The statistical power of zero.


Today I was going through the most recent literature on sepsis. I subscribe to Medscape emails for Surgery, Critical Care, Anesthesia, and Ob/Gyn; basically all of the disciplines that actually contribute to the type of medicine I would ultimately like to be in charge of. (A combination of surgery and intensive care for emergency patients if you did not see the connections).

The Medscape articles are usually not very good compared to many journals. They are more attention grabbing headlines, but as I was reading this one, I was actually more intrigued with what it didn’t say than what it did.

The study was in all respects not worth publishing or reading. 23 patients over more than 5 years, retrospective review. That might as well be an anecdote.
The conclusion was of course the obligatory “This might help but more study is needed.”

But as I was thinking this article was moments of my life I will never get back, I realized what was not written. There was a sound theory behind the treatment. I am not sure it was complete or accurate based on the limited info in the study. It focused more on coagulation than inflammation. As a retrospective review, they tried this on individuals they thought it might help.

If you read between the lines what you come up with is: “Our study sucks, it proves nothing, adds nothing, but demonstrates that some individuals are sometimes helped by theoretical treatments.”

But instead of latching onto that idea and writing it up as an opinion piece, the authors desperately tried to use the scientific method to give credibility to that argument (very ineffectively I might add).

As I keep professing, I know a thing or two about science. I know a thing or two about publishing studies. I may even know a little about medicine!

The medical community really needs to stop trying to fit the square peg in the round hole. We need to recognize we deal with diverse biological organisms, not simply mathematical reproducible physical properties. There are hundreds if not thousands of variables on a given patient. We need to start telling non-medical people this, not trying to deceitfully disguise it is our best scientific wild-assed guess (SWAG) to help people who do not fit into epidemiological guidelines. We need to finally realize that sometimes we might not know why a treatment worked for a given patient, but at the time it seemed like a good idea and it somehow worked.

This may sound like a call for “non-scientific” medicine and I guess in a way it is. Not because I am anti-science or something crazy like that, but because of the reality that we simply cannot produce good science on critically ill patients. In many cases, such patients will die or be permanently disabled under the best circumstances. In order to not write them off as “acceptable losses” we will have to attempt “heroic” measures from time to time. Not always, but perhaps more than we are accepting?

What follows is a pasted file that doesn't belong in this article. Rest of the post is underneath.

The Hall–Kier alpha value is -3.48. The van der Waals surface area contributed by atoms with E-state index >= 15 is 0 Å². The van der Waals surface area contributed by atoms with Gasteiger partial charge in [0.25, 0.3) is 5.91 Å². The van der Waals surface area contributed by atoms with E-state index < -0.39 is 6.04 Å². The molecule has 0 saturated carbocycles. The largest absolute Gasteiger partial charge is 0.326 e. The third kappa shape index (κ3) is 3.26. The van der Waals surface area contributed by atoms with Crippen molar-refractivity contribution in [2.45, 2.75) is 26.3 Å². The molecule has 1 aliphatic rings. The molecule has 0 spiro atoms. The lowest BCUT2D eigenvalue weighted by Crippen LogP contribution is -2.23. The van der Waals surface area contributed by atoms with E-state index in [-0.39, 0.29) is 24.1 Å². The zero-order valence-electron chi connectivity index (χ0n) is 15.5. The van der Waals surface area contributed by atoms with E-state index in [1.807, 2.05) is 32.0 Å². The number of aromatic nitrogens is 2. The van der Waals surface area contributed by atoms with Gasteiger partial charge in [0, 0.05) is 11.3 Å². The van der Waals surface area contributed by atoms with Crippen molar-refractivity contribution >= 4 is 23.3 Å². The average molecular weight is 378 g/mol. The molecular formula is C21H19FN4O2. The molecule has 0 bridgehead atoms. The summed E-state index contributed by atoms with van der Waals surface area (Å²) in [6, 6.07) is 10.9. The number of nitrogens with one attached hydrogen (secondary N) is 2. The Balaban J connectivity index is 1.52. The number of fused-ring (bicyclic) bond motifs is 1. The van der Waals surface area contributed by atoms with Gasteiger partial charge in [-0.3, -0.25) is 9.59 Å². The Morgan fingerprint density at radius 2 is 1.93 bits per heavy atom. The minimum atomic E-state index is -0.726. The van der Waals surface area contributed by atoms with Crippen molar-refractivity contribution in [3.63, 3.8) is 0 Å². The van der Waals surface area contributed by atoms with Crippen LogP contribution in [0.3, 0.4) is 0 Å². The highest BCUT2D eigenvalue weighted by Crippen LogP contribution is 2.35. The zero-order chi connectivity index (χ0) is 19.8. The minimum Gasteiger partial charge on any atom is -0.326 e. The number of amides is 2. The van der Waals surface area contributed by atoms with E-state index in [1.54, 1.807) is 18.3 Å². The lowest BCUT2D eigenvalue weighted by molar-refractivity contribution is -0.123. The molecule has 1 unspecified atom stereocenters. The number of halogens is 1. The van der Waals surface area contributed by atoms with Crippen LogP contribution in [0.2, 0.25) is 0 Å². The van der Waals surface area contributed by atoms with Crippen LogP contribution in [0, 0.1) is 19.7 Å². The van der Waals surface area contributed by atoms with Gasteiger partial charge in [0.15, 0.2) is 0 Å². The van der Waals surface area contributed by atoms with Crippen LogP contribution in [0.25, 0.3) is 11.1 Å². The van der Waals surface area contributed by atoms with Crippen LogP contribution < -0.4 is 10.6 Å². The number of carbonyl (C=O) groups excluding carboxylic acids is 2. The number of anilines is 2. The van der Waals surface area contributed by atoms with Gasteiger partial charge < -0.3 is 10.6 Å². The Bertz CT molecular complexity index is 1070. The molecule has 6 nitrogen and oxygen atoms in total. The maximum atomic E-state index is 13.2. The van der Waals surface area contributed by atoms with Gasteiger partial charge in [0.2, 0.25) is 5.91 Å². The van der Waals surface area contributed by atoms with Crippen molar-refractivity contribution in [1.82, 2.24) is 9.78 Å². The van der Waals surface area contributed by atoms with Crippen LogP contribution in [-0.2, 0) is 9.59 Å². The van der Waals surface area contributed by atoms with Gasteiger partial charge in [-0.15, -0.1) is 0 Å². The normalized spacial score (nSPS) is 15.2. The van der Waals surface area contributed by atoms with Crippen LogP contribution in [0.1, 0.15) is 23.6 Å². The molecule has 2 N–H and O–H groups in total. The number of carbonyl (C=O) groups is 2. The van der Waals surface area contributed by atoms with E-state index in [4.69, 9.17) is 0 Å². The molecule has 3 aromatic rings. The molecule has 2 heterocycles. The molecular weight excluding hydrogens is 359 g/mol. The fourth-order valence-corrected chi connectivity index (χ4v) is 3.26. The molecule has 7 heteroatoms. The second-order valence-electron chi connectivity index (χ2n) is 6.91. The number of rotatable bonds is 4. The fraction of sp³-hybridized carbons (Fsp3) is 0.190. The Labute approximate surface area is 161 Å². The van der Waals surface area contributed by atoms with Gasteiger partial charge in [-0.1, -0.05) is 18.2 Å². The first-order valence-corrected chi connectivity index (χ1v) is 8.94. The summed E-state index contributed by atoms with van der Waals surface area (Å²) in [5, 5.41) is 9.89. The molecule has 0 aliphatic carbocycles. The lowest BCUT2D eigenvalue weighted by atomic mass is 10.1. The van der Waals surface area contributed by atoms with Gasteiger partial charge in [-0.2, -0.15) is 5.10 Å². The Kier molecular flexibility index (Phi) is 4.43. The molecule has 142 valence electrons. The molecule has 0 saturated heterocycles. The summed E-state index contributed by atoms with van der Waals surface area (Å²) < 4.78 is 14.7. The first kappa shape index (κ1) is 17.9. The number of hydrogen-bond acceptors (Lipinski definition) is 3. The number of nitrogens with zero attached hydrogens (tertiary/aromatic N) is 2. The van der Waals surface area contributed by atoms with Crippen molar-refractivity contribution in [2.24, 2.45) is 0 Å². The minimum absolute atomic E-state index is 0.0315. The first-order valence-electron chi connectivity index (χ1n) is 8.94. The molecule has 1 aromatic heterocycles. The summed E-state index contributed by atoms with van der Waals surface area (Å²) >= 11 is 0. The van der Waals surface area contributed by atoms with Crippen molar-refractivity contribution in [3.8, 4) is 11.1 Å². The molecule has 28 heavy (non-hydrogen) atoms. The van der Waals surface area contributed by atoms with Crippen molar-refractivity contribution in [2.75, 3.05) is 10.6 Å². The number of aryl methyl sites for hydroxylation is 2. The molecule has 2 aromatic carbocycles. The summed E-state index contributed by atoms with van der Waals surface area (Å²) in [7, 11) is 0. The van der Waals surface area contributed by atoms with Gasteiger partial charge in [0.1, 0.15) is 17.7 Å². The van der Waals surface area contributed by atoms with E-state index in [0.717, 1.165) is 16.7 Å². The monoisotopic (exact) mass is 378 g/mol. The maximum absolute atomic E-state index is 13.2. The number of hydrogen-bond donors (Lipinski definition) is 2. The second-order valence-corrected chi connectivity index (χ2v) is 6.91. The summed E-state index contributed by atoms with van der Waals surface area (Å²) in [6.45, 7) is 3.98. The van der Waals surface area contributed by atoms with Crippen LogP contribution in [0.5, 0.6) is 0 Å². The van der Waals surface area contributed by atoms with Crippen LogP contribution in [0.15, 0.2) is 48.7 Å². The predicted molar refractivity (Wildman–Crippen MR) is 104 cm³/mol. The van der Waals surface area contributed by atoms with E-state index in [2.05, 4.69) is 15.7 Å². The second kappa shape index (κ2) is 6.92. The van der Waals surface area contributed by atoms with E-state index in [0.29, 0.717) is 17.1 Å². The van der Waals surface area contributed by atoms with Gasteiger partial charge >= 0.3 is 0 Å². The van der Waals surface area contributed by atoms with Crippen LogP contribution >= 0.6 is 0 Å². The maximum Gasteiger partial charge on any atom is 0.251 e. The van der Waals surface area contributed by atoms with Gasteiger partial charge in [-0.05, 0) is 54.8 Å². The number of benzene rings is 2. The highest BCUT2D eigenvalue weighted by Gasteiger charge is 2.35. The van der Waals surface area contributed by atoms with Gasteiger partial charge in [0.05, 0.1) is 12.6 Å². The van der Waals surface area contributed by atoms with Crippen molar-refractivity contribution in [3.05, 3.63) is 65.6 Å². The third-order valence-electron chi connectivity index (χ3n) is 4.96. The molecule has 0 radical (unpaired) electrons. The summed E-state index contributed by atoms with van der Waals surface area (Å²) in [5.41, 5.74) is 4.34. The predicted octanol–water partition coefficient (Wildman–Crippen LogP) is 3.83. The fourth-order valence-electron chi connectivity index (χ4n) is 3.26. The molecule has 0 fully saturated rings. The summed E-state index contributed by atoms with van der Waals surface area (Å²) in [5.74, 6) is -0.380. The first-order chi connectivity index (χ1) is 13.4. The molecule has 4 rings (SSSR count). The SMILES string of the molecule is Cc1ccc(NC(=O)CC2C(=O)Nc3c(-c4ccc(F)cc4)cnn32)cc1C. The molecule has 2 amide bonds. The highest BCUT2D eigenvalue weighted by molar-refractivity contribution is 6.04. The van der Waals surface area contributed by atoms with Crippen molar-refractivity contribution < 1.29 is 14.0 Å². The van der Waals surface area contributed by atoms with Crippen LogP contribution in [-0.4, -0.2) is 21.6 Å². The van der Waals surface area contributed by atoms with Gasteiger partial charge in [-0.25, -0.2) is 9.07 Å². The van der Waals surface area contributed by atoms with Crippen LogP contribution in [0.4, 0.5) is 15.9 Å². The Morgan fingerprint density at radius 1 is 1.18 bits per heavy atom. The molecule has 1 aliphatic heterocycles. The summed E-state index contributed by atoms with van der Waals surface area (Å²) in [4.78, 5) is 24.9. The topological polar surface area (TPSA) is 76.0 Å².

Otherwise, we are simply accepting the joke “the operation was successful, but the patient died.”

Maybe we really should start acknowledging and accepting that there is not going to be a preponderance of evidence for every patient or condition and start having meaningful discussions on practical ways to handle those situations rather than just writing them off as “unscientific”?

Physician Gestalt is not evil. It is and has been an obvious observation for a long time. Why do we continue to treat it as a shameful topic? When has not talking about something ever produced a desired or even positive outcome relating to it? That is exactly like trying to prevent teen pregnancy by not talking about sex.

Sometimes I think medicine is the only profession that constantly devalues its own expertise. That seems self-defeating to me. Why would anyone respect or pay you for being an expert when you constantly claim it is somehow wrong in medicine to possess knowledge or abilities that cannot be replicated by anyone able to read a scientific paper? If anyone could do it, why would we need doctors? If all doctors were equal, why is there any competition among them?

P.S. I didn’t forget to link the study I was talking about, I chose not to because it is a waste of time to read.


Leave a Reply

Fill in your details below or click an icon to log in: Logo

You are commenting using your account. Log Out /  Change )

Google photo

You are commenting using your Google account. Log Out /  Change )

Twitter picture

You are commenting using your Twitter account. Log Out /  Change )

Facebook photo

You are commenting using your Facebook account. Log Out /  Change )

Connecting to %s